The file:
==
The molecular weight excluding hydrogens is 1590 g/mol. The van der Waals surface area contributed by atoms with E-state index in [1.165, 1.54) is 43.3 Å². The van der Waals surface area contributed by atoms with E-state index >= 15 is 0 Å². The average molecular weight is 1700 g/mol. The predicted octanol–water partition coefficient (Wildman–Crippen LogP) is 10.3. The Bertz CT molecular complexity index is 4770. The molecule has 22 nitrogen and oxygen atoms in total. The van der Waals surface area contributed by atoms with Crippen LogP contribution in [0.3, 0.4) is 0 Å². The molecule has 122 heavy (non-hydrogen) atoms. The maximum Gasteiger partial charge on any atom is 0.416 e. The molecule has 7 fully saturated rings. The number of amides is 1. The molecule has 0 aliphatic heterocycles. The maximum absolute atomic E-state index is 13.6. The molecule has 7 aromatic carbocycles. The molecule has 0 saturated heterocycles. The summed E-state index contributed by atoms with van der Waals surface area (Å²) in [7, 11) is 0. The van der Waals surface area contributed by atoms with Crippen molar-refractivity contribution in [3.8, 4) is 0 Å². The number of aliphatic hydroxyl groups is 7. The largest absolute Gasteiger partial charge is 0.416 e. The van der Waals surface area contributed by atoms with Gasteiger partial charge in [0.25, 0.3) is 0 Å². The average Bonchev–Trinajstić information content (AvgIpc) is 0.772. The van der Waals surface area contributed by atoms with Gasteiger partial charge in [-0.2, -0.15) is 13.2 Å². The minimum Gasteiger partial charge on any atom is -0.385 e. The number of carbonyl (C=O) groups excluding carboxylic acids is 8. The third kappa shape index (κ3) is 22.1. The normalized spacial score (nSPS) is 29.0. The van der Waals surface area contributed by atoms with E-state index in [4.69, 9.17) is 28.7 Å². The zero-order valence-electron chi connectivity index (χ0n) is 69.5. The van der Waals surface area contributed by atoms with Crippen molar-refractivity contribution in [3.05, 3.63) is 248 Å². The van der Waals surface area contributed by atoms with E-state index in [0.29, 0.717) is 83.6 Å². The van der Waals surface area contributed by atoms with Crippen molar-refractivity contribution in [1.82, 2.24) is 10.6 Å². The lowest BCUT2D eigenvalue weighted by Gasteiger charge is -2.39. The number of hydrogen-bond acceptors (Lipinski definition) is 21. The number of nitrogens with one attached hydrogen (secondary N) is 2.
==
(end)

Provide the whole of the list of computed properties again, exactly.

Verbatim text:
The molecular weight excluding hydrogens is 1590 g/mol. The van der Waals surface area contributed by atoms with E-state index in [1.165, 1.54) is 43.3 Å². The van der Waals surface area contributed by atoms with E-state index >= 15 is 0 Å². The average molecular weight is 1700 g/mol. The predicted octanol–water partition coefficient (Wildman–Crippen LogP) is 10.3. The Bertz CT molecular complexity index is 4770. The molecule has 22 nitrogen and oxygen atoms in total. The van der Waals surface area contributed by atoms with Crippen LogP contribution in [0.3, 0.4) is 0 Å². The molecule has 122 heavy (non-hydrogen) atoms. The maximum Gasteiger partial charge on any atom is 0.416 e. The molecule has 7 fully saturated rings. The number of amides is 1. The molecule has 0 aliphatic heterocycles. The maximum absolute atomic E-state index is 13.6. The molecule has 7 aromatic carbocycles. The molecule has 0 saturated heterocycles. The summed E-state index contributed by atoms with van der Waals surface area (Å²) in [7, 11) is 0. The van der Waals surface area contributed by atoms with Crippen molar-refractivity contribution in [3.8, 4) is 0 Å². The number of aliphatic hydroxyl groups is 7. The largest absolute Gasteiger partial charge is 0.416 e. The van der Waals surface area contributed by atoms with Gasteiger partial charge in [0.25, 0.3) is 0 Å². The average Bonchev–Trinajstić information content (AvgIpc) is 0.772. The van der Waals surface area contributed by atoms with Gasteiger partial charge in [-0.2, -0.15) is 13.2 Å². The minimum Gasteiger partial charge on any atom is -0.385 e. The number of carbonyl (C=O) groups excluding carboxylic acids is 8. The third kappa shape index (κ3) is 22.1. The normalized spacial score (nSPS) is 29.0. The van der Waals surface area contributed by atoms with E-state index in [4.69, 9.17) is 28.7 Å². The zero-order valence-electron chi connectivity index (χ0n) is 69.5. The van der Waals surface area contributed by atoms with Crippen molar-refractivity contribution in [3.05, 3.63) is 248 Å². The van der Waals surface area contributed by atoms with E-state index in [0.29, 0.717) is 83.6 Å². The van der Waals surface area contributed by atoms with Crippen molar-refractivity contribution in [1.82, 2.24) is 10.6 Å². The lowest BCUT2D eigenvalue weighted by Gasteiger charge is -2.39. The number of hydrogen-bond acceptors (Lipinski definition) is 21. The number of nitrogens with one attached hydrogen (secondary N) is 2.